What is it like to be a Muslim American in the Army? For Mona, she decided to keep her religious preference to herself to protect her children and shield herself from discrimination. The discrimination she had experienced so many years of her life growing up as an immigrant and Muslim in America.
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US Army Nurse Corps
Mona served 20 years in the US Army Nurse Corps. Initially, she was a staff nurse working rotating shifts. However, this wreaked havoc with my childcare scheduling. A year into service I learned of the Nurse Practitioner (NP) program the army had started with the promise of working clinic hours (M-F 0730 -1630) upon completion. A practical solution for her as it fits perfectly with daycare hours for her little girls (ages 2 & 4). She loved her choice and remained a women’s health care NP and women’s advocate for most of her career.
Mona and I connected through her new book, Not Created Equal. Her book shares her experience of growing up, being in an abusive marriage, and joining the Army after her divorce. It was a unique and interesting and unique perspective of growing up as a Muslim immigrant in America during the 1970s.
In our interview, we focused on her military experience. How she came to join the Army after initially applying for the Air Force and getting no response. The struggle of being a single mom with unreliable childcare for her crazy shifts. She also talks about becoming one of the first Nurse Practitioners to get the opportunity to work a normal schedule. We also covered her time in Germany where she met her second husband, traveled all over Europe including some of the Eastern block countries before the Berlin Wall fell. She also talked about the inner conflict she felt during the first Gulf War (Desert Storm). Being an American, but also having her culture from Egypt.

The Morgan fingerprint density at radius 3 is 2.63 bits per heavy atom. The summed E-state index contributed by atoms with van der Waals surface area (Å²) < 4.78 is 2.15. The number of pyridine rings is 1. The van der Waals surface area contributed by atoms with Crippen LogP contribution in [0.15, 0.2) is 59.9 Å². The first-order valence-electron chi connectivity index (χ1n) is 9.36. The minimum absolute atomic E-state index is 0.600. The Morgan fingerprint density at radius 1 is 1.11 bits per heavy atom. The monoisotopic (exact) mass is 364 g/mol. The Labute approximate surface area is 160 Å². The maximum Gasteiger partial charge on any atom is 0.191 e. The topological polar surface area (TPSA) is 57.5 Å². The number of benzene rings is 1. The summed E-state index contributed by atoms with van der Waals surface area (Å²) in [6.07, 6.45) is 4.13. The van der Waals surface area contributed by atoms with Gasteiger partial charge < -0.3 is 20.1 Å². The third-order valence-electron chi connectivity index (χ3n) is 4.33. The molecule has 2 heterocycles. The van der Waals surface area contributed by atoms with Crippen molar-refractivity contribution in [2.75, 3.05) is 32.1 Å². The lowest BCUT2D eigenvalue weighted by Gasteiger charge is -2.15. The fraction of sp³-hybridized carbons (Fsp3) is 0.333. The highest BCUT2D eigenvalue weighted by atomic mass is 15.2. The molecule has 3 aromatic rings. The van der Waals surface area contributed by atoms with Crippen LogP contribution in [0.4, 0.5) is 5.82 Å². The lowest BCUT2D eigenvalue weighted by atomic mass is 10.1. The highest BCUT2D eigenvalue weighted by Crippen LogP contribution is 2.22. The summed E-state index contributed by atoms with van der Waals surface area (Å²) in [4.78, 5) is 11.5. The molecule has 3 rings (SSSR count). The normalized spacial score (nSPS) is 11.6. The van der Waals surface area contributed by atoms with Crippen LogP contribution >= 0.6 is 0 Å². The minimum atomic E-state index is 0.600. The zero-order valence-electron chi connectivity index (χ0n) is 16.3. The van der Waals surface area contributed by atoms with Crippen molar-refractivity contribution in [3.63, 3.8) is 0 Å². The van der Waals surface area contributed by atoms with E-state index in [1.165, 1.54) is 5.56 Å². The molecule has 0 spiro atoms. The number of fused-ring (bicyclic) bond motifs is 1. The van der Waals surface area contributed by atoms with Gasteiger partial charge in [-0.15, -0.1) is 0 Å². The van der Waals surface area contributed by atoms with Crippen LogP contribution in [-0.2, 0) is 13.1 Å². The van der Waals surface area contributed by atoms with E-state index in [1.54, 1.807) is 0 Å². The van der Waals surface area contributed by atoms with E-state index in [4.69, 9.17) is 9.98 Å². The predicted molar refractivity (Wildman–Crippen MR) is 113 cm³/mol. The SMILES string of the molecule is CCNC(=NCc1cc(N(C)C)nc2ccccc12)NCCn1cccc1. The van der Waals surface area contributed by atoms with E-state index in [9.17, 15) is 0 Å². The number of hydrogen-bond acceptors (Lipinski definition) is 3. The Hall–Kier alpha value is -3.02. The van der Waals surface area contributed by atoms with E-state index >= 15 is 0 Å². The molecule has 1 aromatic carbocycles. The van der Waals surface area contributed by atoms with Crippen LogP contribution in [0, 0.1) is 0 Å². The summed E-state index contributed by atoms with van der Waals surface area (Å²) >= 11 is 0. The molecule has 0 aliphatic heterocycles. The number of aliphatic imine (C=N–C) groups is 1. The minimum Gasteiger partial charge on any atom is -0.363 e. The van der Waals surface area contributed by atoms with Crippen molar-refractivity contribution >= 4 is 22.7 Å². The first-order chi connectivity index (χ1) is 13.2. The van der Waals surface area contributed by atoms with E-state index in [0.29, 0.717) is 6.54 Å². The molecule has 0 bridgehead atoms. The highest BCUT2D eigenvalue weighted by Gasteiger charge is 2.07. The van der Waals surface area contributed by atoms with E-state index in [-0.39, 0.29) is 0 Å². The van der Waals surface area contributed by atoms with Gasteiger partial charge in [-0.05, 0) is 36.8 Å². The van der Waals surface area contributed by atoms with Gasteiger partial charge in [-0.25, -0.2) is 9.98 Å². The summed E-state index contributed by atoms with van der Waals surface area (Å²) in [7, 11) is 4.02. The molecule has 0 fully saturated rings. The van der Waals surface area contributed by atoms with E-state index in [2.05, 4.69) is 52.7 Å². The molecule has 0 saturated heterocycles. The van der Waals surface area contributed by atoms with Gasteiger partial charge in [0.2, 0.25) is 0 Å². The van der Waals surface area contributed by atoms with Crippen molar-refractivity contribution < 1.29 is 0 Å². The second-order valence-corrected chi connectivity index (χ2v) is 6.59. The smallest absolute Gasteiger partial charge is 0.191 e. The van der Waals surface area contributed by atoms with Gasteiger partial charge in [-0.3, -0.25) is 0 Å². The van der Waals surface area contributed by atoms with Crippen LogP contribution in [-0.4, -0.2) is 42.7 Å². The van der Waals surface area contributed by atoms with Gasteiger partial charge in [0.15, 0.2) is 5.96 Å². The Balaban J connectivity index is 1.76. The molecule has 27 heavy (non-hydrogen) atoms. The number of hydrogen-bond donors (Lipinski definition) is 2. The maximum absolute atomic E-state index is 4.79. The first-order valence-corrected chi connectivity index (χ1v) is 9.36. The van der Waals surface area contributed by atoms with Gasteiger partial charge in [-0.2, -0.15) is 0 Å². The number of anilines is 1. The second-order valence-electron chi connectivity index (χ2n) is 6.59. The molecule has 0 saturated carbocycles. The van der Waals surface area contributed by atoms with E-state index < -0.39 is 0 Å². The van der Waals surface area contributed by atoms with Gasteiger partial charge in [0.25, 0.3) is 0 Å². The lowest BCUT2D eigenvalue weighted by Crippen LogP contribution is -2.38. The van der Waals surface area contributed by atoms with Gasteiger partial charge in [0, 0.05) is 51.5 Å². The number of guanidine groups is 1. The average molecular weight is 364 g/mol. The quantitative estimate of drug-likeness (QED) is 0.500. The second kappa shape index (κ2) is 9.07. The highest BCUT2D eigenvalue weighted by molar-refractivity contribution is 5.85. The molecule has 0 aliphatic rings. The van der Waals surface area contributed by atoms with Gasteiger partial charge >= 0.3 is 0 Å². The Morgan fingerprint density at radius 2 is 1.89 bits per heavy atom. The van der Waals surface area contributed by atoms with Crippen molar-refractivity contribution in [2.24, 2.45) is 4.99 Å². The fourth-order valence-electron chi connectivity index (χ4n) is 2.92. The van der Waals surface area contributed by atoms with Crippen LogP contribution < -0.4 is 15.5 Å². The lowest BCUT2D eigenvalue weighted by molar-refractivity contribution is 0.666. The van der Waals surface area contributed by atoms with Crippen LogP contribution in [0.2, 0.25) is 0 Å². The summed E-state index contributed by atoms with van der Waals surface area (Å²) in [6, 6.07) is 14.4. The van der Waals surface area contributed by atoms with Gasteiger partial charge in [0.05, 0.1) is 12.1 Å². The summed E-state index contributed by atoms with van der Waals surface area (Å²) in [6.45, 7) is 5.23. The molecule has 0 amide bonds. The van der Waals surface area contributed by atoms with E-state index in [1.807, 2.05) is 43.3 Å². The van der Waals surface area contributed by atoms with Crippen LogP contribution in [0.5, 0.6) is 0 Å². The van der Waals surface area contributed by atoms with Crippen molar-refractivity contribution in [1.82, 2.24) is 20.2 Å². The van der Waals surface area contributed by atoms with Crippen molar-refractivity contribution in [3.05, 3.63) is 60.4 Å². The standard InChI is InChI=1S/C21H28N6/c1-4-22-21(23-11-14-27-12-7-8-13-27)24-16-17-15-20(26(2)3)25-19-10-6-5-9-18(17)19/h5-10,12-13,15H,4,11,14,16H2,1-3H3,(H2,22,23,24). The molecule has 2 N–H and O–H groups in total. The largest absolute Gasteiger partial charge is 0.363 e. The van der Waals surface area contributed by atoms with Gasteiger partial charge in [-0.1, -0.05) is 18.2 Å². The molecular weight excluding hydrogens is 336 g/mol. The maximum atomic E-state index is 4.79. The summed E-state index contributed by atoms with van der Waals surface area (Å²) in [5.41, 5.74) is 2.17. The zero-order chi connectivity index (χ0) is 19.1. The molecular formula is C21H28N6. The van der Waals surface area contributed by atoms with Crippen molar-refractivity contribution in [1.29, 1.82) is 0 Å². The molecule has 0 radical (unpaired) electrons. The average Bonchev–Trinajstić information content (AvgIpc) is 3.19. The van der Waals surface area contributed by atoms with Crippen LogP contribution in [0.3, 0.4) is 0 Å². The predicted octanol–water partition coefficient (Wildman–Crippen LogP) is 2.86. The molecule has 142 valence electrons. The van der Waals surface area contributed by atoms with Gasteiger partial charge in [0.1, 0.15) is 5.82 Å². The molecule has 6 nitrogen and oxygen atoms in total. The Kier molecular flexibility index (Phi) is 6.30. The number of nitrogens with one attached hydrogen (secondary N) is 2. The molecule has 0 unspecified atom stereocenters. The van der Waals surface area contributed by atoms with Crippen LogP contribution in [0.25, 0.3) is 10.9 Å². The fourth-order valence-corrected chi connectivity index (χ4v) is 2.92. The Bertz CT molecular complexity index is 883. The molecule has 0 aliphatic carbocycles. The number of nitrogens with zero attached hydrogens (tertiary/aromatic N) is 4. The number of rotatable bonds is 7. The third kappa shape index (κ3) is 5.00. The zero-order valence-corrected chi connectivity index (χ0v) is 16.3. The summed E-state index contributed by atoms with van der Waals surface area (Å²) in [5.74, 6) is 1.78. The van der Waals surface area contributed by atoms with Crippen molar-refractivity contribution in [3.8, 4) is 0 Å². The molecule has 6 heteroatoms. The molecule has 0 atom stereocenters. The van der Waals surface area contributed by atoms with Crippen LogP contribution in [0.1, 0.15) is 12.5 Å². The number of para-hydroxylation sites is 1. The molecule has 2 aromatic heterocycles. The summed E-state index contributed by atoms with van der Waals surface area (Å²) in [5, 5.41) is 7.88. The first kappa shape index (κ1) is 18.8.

She ended her career in Virginia and was able to stay in Virginia by both her and her husband going to Korea in back to back years. But the stability it gave her daughters who were now in middle school and high school was worth the sacrifice.
She decided to write her memoir for her girls, but she also was encouraged by friends. She also wrote a letter and told her story to President Barrack Obama and he encouraged her to write her story as well. It is an interesting and unique perspective. Get your copy of Not Created Equal today!
Connect with Mona:
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